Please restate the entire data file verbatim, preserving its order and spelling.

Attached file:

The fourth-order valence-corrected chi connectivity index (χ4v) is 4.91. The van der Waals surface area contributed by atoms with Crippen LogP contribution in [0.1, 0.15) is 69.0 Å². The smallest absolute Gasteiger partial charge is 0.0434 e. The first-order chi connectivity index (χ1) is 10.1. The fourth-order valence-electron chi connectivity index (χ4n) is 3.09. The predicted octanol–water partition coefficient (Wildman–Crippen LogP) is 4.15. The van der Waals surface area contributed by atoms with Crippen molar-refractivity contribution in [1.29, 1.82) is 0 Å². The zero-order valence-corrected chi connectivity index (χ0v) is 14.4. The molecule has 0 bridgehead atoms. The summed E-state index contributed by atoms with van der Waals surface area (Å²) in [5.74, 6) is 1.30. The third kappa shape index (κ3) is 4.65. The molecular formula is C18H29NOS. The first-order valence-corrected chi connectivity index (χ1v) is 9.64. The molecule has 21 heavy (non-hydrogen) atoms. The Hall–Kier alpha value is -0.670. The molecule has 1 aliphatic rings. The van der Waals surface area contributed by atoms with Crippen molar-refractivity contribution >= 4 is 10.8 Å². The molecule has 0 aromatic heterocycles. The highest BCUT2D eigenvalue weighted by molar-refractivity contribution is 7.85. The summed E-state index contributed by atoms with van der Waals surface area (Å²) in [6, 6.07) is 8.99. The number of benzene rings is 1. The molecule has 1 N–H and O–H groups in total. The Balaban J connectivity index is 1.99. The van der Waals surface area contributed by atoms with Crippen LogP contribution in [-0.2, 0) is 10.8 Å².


The fourth-order valence-corrected chi connectivity index (χ4v) is 4.91. The van der Waals surface area contributed by atoms with Crippen LogP contribution in [0.1, 0.15) is 69.0 Å². The smallest absolute Gasteiger partial charge is 0.0434 e. The first-order chi connectivity index (χ1) is 10.1. The fourth-order valence-electron chi connectivity index (χ4n) is 3.09. The predicted octanol–water partition coefficient (Wildman–Crippen LogP) is 4.15. The van der Waals surface area contributed by atoms with Crippen molar-refractivity contribution in [1.29, 1.82) is 0 Å². The zero-order valence-corrected chi connectivity index (χ0v) is 14.4. The molecule has 0 bridgehead atoms. The summed E-state index contributed by atoms with van der Waals surface area (Å²) in [5.74, 6) is 1.30. The third kappa shape index (κ3) is 4.65. The molecular formula is C18H29NOS. The first-order valence-corrected chi connectivity index (χ1v) is 9.64. The molecule has 21 heavy (non-hydrogen) atoms. The Hall–Kier alpha value is -0.670. The molecule has 1 aliphatic rings. The van der Waals surface area contributed by atoms with Crippen molar-refractivity contribution >= 4 is 10.8 Å². The molecule has 0 aromatic heterocycles. The highest BCUT2D eigenvalue weighted by molar-refractivity contribution is 7.85. The summed E-state index contributed by atoms with van der Waals surface area (Å²) in [6, 6.07) is 8.99. The number of benzene rings is 1. The molecule has 1 N–H and O–H groups in total. The Balaban J connectivity index is 1.99. The van der Waals surface area contributed by atoms with Crippen LogP contribution in [-0.2, 0) is 10.8 Å².